Hard enamel pins are more durable and scratch resistant than soft enamel pins. Many people choose hard enamel over soft enamel because it looks clean. Many designs have both hard and soft enamels, so it’s mostly a matter of personal preference. First, fill the hard enamel pins with colors, and then smooth the surface of the pins. Grinding and polishing make them incompatible with some metallic finishes. If you want a standard gold or silver metallic finish, a hard enamel might be a good choice for your design.

    A very important difference between hard and soft is that some metal finishes are only available with soft enamel. With soft enamel, your metal can be painted in any custom color you like. The most popular color is black. If you want black metal with hard enamel, your only option is black nickel. Black Nickel is actually a very dark gray color with a slight sheen. If your metal is real and deep black is important to your design, soft enamel is your best bet. Rainbow plating, also known as anodizing, is only suitable for soft enamels.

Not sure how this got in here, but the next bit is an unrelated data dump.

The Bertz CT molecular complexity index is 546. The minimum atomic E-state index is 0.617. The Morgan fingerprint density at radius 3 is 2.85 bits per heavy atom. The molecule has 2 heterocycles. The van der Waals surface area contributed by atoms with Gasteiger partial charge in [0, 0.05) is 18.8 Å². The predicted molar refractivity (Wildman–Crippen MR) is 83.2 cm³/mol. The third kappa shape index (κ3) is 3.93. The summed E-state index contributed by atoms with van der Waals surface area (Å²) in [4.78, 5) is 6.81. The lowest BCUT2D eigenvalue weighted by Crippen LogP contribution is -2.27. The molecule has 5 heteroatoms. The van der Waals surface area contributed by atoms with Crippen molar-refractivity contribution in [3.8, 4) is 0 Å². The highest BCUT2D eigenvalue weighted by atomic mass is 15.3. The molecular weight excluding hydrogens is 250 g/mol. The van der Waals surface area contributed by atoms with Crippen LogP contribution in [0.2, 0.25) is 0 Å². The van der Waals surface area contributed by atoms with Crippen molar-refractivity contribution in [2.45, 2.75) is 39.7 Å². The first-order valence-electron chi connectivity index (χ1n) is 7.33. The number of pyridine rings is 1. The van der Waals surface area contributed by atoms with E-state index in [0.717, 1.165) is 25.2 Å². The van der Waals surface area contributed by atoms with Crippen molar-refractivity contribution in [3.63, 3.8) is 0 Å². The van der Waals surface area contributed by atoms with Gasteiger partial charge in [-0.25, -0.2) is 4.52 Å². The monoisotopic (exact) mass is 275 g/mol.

15. Why is a hard enamel pin right for you?

    Hard enamel pins are premium. It has unique craftsmanship, it is hand sanded until the surface is shiny. The surface is delicate, and smooth like a gemstone, and the enamel is vivid, giving it a very noble feel and an affordable price. Widely used in company high-end pins, high-end commemorative pins, high-end collection pins, etc.

    Also known as ebola pins, the new Cloisonné, Cloisonné II, Semi-Cloisonné, and Clois-Tech, hard enamel is not the new Cloisonné and has been around for over 20 years. They are designed by pouring enamel on the depressions of the metal before it is heated by high temperatures. They are sanded smooth to ensure they are level with the metal edges.